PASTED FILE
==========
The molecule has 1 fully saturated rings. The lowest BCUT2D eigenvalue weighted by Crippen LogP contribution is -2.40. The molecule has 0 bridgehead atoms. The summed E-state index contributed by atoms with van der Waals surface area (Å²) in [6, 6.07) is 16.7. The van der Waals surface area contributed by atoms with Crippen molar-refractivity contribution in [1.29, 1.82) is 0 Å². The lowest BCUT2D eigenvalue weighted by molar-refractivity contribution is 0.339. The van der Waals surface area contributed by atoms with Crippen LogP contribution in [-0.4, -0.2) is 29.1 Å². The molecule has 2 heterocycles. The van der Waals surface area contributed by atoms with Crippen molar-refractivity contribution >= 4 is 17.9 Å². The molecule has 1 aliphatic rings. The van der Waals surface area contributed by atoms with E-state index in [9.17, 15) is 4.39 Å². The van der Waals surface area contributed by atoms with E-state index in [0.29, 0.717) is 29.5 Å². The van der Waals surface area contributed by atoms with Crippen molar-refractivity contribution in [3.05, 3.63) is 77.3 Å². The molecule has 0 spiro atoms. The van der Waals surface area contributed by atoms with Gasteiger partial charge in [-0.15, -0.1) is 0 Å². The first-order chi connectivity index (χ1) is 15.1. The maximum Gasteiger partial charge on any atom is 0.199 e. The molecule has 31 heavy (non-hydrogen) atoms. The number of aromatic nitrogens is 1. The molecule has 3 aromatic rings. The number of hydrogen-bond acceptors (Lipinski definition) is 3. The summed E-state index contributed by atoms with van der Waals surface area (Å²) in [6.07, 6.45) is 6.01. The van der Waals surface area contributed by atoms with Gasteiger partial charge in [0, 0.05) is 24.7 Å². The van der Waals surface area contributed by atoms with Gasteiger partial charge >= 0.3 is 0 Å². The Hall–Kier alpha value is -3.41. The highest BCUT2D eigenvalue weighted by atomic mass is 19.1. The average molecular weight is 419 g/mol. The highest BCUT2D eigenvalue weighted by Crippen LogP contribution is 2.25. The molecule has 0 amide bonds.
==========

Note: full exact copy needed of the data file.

The molecule has 1 fully saturated rings. The lowest BCUT2D eigenvalue weighted by Crippen LogP contribution is -2.40. The molecule has 0 bridgehead atoms. The summed E-state index contributed by atoms with van der Waals surface area (Å²) in [6, 6.07) is 16.7. The van der Waals surface area contributed by atoms with Crippen molar-refractivity contribution in [1.29, 1.82) is 0 Å². The lowest BCUT2D eigenvalue weighted by molar-refractivity contribution is 0.339. The van der Waals surface area contributed by atoms with Crippen LogP contribution in [-0.4, -0.2) is 29.1 Å². The molecule has 2 heterocycles. The van der Waals surface area contributed by atoms with Crippen molar-refractivity contribution >= 4 is 17.9 Å². The molecule has 1 aliphatic rings. The van der Waals surface area contributed by atoms with E-state index in [9.17, 15) is 4.39 Å². The van der Waals surface area contributed by atoms with E-state index in [0.29, 0.717) is 29.5 Å². The van der Waals surface area contributed by atoms with Crippen molar-refractivity contribution in [3.05, 3.63) is 77.3 Å². The molecule has 0 spiro atoms. The van der Waals surface area contributed by atoms with Gasteiger partial charge in [-0.15, -0.1) is 0 Å². The first-order chi connectivity index (χ1) is 15.1. The maximum Gasteiger partial charge on any atom is 0.199 e. The molecule has 31 heavy (non-hydrogen) atoms. The number of aromatic nitrogens is 1. The molecule has 3 aromatic rings. The number of hydrogen-bond acceptors (Lipinski definition) is 3. The summed E-state index contributed by atoms with van der Waals surface area (Å²) in [6.07, 6.45) is 6.01. The van der Waals surface area contributed by atoms with Gasteiger partial charge in [0, 0.05) is 24.7 Å². The van der Waals surface area contributed by atoms with Gasteiger partial charge >= 0.3 is 0 Å². The Hall–Kier alpha value is -3.41. The highest BCUT2D eigenvalue weighted by atomic mass is 19.1. The average molecular weight is 419 g/mol. The highest BCUT2D eigenvalue weighted by Crippen LogP contribution is 2.25. The molecule has 0 amide bonds.